Renfrew & Bahn, in their major publication "Archaeology: Theories, Methods, and Practice," define archaeology as "partly the discovery of the treasures of the past, partly the meticulous work of the scientific analyst, partly the exercise of the creative imagination" (2000:11).
Archaeology is more than hunting for relics; it's a discipline of anthropology that seeks to learn about humankind and its cultures through material remains. Carefully observing those remains within the context of the archaeological record, that is in situ, is of prime importance when studying cultural changes at a particular site. These are vital points for the Front Royal Town Council to consider in light of their present considerations of any request to hunt for artifacts (metal or otherwise) at the McKay Springs property.
Archaeological research should not be taken lightly. If someone studies a site and does not record careful observations based on context, which encompasses the stratigraphy, excavation details and presence of artifacts (which includes myriad forms from floral and fauna remains to potsherds and ceramic vessels to wood and metal fragments, etc), then there will be no benefit for the community.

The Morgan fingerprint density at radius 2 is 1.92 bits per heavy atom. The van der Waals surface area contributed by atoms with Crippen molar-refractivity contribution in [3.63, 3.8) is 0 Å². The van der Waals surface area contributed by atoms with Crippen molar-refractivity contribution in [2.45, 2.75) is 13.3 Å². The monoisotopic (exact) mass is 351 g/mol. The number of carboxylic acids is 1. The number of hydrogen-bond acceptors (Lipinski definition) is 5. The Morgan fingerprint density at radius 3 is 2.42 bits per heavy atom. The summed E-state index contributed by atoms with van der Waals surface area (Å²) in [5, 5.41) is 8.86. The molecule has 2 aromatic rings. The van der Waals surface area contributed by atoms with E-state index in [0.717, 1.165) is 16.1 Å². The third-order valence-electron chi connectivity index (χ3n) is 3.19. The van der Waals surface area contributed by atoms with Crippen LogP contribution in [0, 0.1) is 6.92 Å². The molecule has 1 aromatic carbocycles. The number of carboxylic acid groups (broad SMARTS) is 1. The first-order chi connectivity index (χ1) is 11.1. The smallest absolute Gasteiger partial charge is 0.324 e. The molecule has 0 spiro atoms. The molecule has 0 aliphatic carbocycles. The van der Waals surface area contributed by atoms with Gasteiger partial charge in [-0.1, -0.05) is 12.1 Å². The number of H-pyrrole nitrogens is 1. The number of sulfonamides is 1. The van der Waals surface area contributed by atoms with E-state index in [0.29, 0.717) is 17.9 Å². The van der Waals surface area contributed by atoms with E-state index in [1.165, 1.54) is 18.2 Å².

There is more to finding "artifacts of value," a classification Front Royal Town Attorney Douglas W. Napier uses in a recent Northern Virginia Daily article, "Relic hunter asks to search McKay site," than for appraising and selling at auction. And if those esteemed artifacts are removed from their context without the benefit of intentional methods and careful notes, then a wealth of cultural knowledge is lost.
As "Field Methods in Archaeology" authors Thomas R. Hester, Harry J. Shafer and Kenneth L. Feder remind us, "The decisions archaeologists make with regard to sampling affect the quality of their data and the accuracy of their inferences and those of others who use the same database thereafter" (1997:40).
So I plead to the council members and to all in similar situations: consider carefully what course you take in allowing relic hunters to pilfer your historical sites. You will not get a second chance. Choose to conduct an archaeological investigation with the help of a professional archaeologist who provides proper methods, sampling and analysis, and do so before the looting happens on its own.
Sarah Kohrs, Mount Jackson